Ghostface Killah and M.O.P. both emerged in the mid-’90s, during the same crime-rap renaissance that made icons of Nas, Biggie, andMobb Deep. They both lurked in the shadows of larger crews–Ghostface played the wall with the Wu-Tang Clan, while M.O.P. studied under Gang Starr. And now, after years of probing street life’s nooks and crannies, they’ve left their respective record labels to smoke the greener grass of the Def Jam empire. But first it’s out with the old on two contract-fulfilling best-of collections.Shaolin’s Finest is a chronological tour of Ghostface Killah’s first three solo records. As a summary of an artistic evolution nearly unparalleled in hip-hop, it’s worth its weight in Wallabees, charting Ghostface’s thrill-ride career arc from the somewhat pedestrian (but still spine-tingling) “Daytona 500” to the soaring abstraction of tracks like “One” (from 2000’s masterfulSupreme Clientele. But the Killah has produced little filler over the last decade, so this 12-track disc feels frustratingly cursory. And given that many of Ghostface’s finest songs (including bootleg favorites like “Good Times”) have been lost to sample-clearance disputes, a Lost Tapes-style flushing of the vaults would have been handier.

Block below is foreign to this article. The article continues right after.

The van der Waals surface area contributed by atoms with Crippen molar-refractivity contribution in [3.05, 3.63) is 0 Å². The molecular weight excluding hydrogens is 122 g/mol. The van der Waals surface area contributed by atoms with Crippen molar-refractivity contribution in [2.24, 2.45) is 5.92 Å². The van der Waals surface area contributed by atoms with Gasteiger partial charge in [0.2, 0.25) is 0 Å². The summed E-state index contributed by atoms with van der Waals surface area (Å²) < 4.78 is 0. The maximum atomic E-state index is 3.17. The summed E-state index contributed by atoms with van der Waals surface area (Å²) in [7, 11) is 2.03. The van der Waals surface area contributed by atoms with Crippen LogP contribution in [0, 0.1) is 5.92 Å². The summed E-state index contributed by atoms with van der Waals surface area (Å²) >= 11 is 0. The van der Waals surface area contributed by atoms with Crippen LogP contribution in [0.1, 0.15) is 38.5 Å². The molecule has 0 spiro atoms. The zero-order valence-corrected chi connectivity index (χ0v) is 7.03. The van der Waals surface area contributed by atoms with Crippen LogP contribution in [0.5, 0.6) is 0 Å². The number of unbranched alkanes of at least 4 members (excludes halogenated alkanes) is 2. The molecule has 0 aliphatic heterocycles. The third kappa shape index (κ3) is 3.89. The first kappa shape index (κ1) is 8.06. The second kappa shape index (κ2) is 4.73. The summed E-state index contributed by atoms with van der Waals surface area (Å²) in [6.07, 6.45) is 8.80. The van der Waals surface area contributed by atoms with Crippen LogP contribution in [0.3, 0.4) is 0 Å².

The ten-song 10 Years and Gunnin’ has a higher utility factor, since many of M.O.P.’s current fans didn’t hop on the Brownsville express until after 2000’s “Ante Up (Robbin Hoodz Theory).” An adrenaline shot that ranks with the bank-robbery scene in Heat and “Carmina Burana,” “Ante” is one of the great jump-out-of-your-skin moments in the history of hip-hop, if notmankind. It’s here–along with its so-so remix, early classics like “How About Some Hardcore?” (Don’t mind if I do!), and the 1998 Jay-Z collabo “4 Alarm Blaze.” Flame-retardant speakers not included.